After nearly 40 years as a faculty member and dean of the Washington Semester Program, Dr. David C. Brown has announced his decision to retire. American University, the Washington Semester Program, and the thousands of students whose intellectual lives and careers have been enriched by his teaching and leadership are ever grateful. His last day will be June 30, 2011.
Under Dean Brown’s tenure, the Washington Semester Program grew from a small program into one of the nation’s largest academic experiential learning programs of its kind. When he began in Fall 1973, the program had slightly over 100 college and university affiliations and 151 students. Currently, the Washington Semester Program has inter-institutional affiliations with over 235 national and international colleges and universities. In Fall 2009, it enrolled over 500 students in the Washington Semester Program and in the Washington Mentorship, Washington Internships for Native Students, and Graduate Gateway Programs, all programs initiated under Dean Brown’s leadership. In addition to increasing the program’s participation, Dean Brown instituted a number of programmatic changes, one of which was the enhancement of a new internship component that leverages the resources of Washington DC and provides students with hands-on professional experience in many prominent organizations in the nation’s capital. An alumnus of the School of International Service, he expanded Washington Semester’s programs of study to include global economic business, Islam and world affairs, international law and organizations, international environment and development, and peace and conflict resolution. Given the international nature of the programs, he incorporated study abroad in the program. He also created the popular journalism and justice/law semesters as part of the unit.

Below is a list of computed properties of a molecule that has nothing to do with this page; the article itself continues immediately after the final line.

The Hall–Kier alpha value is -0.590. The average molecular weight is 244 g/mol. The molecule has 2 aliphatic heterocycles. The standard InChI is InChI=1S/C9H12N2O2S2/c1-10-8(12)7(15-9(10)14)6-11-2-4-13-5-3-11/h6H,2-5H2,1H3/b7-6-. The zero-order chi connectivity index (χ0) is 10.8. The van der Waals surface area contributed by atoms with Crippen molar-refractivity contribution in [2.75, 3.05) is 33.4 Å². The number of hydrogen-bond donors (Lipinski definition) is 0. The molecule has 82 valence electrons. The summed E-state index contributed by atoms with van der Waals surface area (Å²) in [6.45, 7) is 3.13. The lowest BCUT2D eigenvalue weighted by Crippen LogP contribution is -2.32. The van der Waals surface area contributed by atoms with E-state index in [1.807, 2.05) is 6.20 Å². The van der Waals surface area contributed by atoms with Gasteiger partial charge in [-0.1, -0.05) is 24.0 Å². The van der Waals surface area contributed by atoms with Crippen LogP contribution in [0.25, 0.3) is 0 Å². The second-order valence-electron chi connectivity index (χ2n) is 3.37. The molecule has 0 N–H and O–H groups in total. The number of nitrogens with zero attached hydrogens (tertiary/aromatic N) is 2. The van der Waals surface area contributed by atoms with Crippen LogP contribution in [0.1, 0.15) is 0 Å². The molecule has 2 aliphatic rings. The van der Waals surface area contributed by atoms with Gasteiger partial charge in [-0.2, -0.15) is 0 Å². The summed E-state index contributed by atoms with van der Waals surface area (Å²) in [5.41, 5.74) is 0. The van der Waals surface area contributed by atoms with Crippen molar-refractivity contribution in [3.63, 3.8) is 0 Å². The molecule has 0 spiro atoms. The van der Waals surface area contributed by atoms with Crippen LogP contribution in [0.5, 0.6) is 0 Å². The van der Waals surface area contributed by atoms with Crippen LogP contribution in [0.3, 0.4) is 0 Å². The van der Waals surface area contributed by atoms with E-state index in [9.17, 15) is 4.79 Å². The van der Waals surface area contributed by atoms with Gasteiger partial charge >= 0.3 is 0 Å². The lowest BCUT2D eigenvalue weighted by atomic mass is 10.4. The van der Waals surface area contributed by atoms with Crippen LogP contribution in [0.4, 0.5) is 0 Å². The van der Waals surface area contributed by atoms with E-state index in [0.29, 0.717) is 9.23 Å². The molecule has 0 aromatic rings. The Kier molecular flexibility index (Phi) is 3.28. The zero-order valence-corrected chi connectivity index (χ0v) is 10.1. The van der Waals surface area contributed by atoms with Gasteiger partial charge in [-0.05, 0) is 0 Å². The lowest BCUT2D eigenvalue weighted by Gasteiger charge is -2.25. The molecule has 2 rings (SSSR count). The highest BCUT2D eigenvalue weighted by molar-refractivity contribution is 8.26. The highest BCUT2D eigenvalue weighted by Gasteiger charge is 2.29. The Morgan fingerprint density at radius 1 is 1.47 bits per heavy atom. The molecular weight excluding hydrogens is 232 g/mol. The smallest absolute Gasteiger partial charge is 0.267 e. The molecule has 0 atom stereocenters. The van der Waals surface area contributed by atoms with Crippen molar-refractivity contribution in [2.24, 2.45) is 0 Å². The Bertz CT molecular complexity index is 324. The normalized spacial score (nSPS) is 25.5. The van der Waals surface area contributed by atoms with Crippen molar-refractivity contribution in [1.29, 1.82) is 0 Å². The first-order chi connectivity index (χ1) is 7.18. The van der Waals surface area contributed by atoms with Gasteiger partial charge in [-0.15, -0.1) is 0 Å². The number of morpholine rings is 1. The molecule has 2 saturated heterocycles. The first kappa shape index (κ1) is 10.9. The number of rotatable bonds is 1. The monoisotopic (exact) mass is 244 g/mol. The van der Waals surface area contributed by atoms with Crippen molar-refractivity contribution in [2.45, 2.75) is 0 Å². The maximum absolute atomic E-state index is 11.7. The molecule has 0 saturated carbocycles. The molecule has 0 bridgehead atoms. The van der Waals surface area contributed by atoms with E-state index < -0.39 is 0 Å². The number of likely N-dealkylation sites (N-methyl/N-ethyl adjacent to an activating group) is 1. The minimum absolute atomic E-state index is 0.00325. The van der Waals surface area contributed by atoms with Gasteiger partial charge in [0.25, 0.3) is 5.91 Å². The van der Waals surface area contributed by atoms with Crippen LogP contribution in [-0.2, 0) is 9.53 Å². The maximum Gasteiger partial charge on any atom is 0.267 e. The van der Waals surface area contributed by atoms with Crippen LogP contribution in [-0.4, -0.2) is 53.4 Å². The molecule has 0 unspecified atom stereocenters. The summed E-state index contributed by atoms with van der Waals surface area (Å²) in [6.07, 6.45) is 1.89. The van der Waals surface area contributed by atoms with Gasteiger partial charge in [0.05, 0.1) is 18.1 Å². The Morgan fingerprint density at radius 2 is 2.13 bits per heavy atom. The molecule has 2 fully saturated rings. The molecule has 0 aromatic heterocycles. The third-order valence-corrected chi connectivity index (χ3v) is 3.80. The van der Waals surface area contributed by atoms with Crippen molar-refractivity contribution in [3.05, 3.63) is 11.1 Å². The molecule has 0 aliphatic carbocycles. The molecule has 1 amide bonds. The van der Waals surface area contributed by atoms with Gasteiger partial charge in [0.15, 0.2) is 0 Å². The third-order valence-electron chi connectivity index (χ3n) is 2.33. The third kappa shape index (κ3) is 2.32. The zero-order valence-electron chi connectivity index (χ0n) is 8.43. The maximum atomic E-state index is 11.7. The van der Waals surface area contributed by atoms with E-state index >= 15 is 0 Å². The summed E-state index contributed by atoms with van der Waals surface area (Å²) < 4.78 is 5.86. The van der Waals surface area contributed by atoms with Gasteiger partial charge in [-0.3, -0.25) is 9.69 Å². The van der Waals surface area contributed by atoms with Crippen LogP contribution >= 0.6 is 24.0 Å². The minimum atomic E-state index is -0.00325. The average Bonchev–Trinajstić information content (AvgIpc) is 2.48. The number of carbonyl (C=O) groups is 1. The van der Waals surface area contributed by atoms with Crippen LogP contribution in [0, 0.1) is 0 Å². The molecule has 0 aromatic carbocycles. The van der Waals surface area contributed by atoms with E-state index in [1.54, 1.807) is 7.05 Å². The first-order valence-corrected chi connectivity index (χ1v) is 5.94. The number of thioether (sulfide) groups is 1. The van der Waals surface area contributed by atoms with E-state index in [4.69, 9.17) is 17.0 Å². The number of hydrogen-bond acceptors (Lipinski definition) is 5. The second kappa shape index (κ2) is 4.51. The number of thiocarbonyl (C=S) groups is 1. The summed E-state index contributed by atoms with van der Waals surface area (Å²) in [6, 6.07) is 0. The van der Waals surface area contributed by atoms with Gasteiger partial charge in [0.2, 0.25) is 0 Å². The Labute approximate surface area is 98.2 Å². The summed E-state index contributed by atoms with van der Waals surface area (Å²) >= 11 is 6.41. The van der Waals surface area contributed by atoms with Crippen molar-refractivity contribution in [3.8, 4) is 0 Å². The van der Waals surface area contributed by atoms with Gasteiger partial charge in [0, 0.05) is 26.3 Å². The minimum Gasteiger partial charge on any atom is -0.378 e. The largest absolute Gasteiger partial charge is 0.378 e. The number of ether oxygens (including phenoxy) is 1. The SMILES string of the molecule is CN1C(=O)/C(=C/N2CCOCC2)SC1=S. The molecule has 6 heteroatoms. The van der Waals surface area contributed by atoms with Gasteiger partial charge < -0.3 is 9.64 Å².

An avid advocate for his faculty, Dean Brown strengthened the Washington Semester Program as an academic program and championed continuous multi-year contracts for his faculty. His efforts, in return, provided greater continuity and stability in the Washington Semester faculty.
Beyond the Washington Semester Program, Dean Brown has contributed to AU in many ways such as assisting with the design of the Tenley Campus and raising AU’s profile abroad. In 1982, Dean Brown was asked to develop a series of AU study abroad programs. He subsequently took the Washington Semester model of seminars with decision makers and student internships, and created the World Capitals Program at the University. This program generated 14 unique semester study programs on five continents beyond North America and, for his work, AU Abroad stands as its legacy.
Dean Brown is a valued colleague whose dedication, collaborative spirit, and “inside baseball” knowledge and connections to Washington DC networks will be missed. Please join me in thanking Dean Brown for his outstanding service to AU and in wishing him well this academic year and in his upcoming retirement from AU.